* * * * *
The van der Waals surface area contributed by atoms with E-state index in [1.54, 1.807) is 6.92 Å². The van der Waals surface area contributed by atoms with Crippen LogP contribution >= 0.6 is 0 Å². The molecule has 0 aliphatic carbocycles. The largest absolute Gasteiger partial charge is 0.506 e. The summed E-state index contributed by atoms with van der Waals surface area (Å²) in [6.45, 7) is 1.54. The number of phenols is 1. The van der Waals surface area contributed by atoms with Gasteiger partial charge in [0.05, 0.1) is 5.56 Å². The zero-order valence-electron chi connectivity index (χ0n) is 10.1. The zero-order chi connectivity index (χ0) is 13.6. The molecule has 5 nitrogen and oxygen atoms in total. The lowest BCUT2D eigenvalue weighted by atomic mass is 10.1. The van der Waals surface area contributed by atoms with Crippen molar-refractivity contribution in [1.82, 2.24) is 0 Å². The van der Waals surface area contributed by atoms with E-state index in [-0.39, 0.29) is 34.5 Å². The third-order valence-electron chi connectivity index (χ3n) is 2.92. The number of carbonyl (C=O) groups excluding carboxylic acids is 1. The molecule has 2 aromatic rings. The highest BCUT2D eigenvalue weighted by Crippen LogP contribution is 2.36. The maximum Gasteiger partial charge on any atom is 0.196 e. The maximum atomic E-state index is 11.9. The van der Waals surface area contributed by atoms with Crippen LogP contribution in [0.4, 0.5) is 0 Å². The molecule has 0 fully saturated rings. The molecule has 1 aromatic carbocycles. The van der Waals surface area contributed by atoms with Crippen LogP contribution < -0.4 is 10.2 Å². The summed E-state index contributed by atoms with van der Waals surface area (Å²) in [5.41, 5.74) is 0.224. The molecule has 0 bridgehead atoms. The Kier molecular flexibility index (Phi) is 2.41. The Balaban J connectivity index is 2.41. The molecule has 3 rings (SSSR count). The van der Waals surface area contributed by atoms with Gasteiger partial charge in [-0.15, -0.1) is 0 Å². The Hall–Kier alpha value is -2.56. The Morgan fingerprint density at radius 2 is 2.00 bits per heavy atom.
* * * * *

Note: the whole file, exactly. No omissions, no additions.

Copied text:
The van der Waals surface area contributed by atoms with E-state index in [1.54, 1.807) is 6.92 Å². The van der Waals surface area contributed by atoms with Crippen LogP contribution >= 0.6 is 0 Å². The molecule has 0 aliphatic carbocycles. The largest absolute Gasteiger partial charge is 0.506 e. The summed E-state index contributed by atoms with van der Waals surface area (Å²) in [6.45, 7) is 1.54. The number of phenols is 1. The van der Waals surface area contributed by atoms with Gasteiger partial charge in [0.05, 0.1) is 5.56 Å². The zero-order valence-electron chi connectivity index (χ0n) is 10.1. The zero-order chi connectivity index (χ0) is 13.6. The molecule has 5 nitrogen and oxygen atoms in total. The lowest BCUT2D eigenvalue weighted by atomic mass is 10.1. The van der Waals surface area contributed by atoms with Crippen molar-refractivity contribution in [1.82, 2.24) is 0 Å². The van der Waals surface area contributed by atoms with E-state index in [-0.39, 0.29) is 34.5 Å². The third-order valence-electron chi connectivity index (χ3n) is 2.92. The number of carbonyl (C=O) groups excluding carboxylic acids is 1. The molecule has 2 aromatic rings. The highest BCUT2D eigenvalue weighted by Crippen LogP contribution is 2.36. The maximum Gasteiger partial charge on any atom is 0.196 e. The maximum atomic E-state index is 11.9. The van der Waals surface area contributed by atoms with Crippen LogP contribution in [0.4, 0.5) is 0 Å². The molecule has 0 fully saturated rings. The molecule has 1 aromatic carbocycles. The van der Waals surface area contributed by atoms with Crippen LogP contribution < -0.4 is 10.2 Å². The summed E-state index contributed by atoms with van der Waals surface area (Å²) in [5.41, 5.74) is 0.224. The molecule has 0 bridgehead atoms. The Kier molecular flexibility index (Phi) is 2.41. The Balaban J connectivity index is 2.41. The molecule has 3 rings (SSSR count). The van der Waals surface area contributed by atoms with Gasteiger partial charge in [-0.15, -0.1) is 0 Å². The Hall–Kier alpha value is -2.56. The Morgan fingerprint density at radius 2 is 2.00 bits per heavy atom.